Demonising the opposition

Delighted at the overthrow of President Morsi, several Gulf monarchies have been swift to offer aid to Egypt. Saudi Arabia has pledged $5 billion, Kuwait $4 billion and the United Arab Emirates $3 billion. 

Clearly, there is more to this than a simple desire to help Egypt through its economic crisis, and the UAE's involvement is a particularly interesting example.

Last week, just a day before Morsi's ousting, verdicts were announced in the "UAE 94" case – a mass trial of Emirati activists which has been condemned by human rights organisations asfundamentally unfair. Of the 94 accused, 69 were given jail sentences of between seven and 15 years, while 25 others were acquitted. Many – but by no means all – of them are members of al-Islah, a local Islamic movement which the authorities have been eager to link to the Muslim Brotherhood.

The timing of these verdicts was probably no coincidence, according to Christopher Davidson, a Gulf expert at Durham University. During a discussion yesterday organised by the Emirates Centre for Human Rights, he suggested the end of the trial had been deliberately timed to coincide with the one-year anniversary of the Brotherhood taking power in Egypt. 

"It didn't take a genius to predict that anyone taking the reins in Egypt last year was going to face a difficult time," he said, "so at the very minimum Morsi and the Muslim Brotherhood in Egypt would have been facing severe criticism in both the regional and international media."

Davidson, author of After the Sheikhs: The Coming Collapse of the Gulf Monarchies, said the "UAE 94" trial provides a useful example of how these monarchies deal with opposition. He continued:

We have seen many different opposition groups over the years. These have been dealt with in different ways but one particularly effective strategy has been demonisation – essentially trying to make any opponents in your kingdom, sultanate or emirate part of a distinct "other" that the rest of your population will hopefully bandwagon against, to help the ruling elite and the regime ostracise them. 

When we look at the Gulf states they have tended to pick upon what's likely to be the most effective demon to get the bulk of their population on board and connect that opposition to some kind of external threat – the threat that's likely to alarm the west most at that time. 

It's why most opposition groups back in the 1960s and 1970s were described as Communist in the context of the Cold War. We also had the Arab nationalist threat – all these Arab schoolteachers and doctors working in the Gulf who were linked to the revolutionary movements elsewhere in the Arab world, and Gulf rulers were very uncomfortable about this.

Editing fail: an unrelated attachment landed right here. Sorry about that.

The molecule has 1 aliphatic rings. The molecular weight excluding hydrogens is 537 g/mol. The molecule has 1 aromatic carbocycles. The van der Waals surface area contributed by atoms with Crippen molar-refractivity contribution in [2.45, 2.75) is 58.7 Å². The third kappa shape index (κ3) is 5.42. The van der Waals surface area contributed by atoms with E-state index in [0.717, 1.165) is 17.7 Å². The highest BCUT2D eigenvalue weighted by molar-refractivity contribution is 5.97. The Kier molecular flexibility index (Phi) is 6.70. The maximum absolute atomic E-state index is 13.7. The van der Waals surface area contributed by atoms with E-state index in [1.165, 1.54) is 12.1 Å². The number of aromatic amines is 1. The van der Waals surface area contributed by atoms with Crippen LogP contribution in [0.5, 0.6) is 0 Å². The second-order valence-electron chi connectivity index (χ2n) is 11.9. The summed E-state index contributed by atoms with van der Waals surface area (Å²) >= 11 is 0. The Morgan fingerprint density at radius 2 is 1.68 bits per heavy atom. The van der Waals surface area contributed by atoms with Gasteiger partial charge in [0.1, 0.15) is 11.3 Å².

For example, after the Suez crisis, according to [British] Foreign Office archives, we even had Sheikh Zayed, the first president of the UAE, remarking to British political agents: "Why didn't you do to Nasser what the Russians have done to Budapest?" That was the level of antagonism they were hoping to generate. 

More recently, of course, we've seen political Islam and in particular militant political Islam, terror linked to al-Qaeda, becoming the obvious demon to create, connecting domestic opponents including human rights activists, intellectuals and academics to supposed terror organisations. We've seen this particularly in Saudi Arabia. We've also seen it in the UAE. For example, a number of people who were part of the UAE 94 were actually accused back in 2009 of being part of a terror cell to bring down the Burj Khalifa tower in Dubai.

We've also seen the Shia fifth columns, especially in Bahrain and Saudi Arabia being used very effectively to demonise opposition and generate links with Iran. 

Since the Arab Spring began these opposition containment strategies have had to be ratcheted up a few notches because the Gulf monarchies all face a range of increasing pressures. Of course their own populations are very much experiencing a demonstration effect from the rest of the Arab world, with people rising up against autocratic systems. This is coupled in something of a perfect storm with the declining ability of all six of the Gulf monarchies – or at least five of them – to keep up their wealth distribution strategies and the allocative state that has historically formed their social contract with the bulk of their citizens.

We've also seen the Gulf states being impacted very heavily by modernising forces such as communications, social media and so on, and other tools of protest that have proved effective in the Arab world.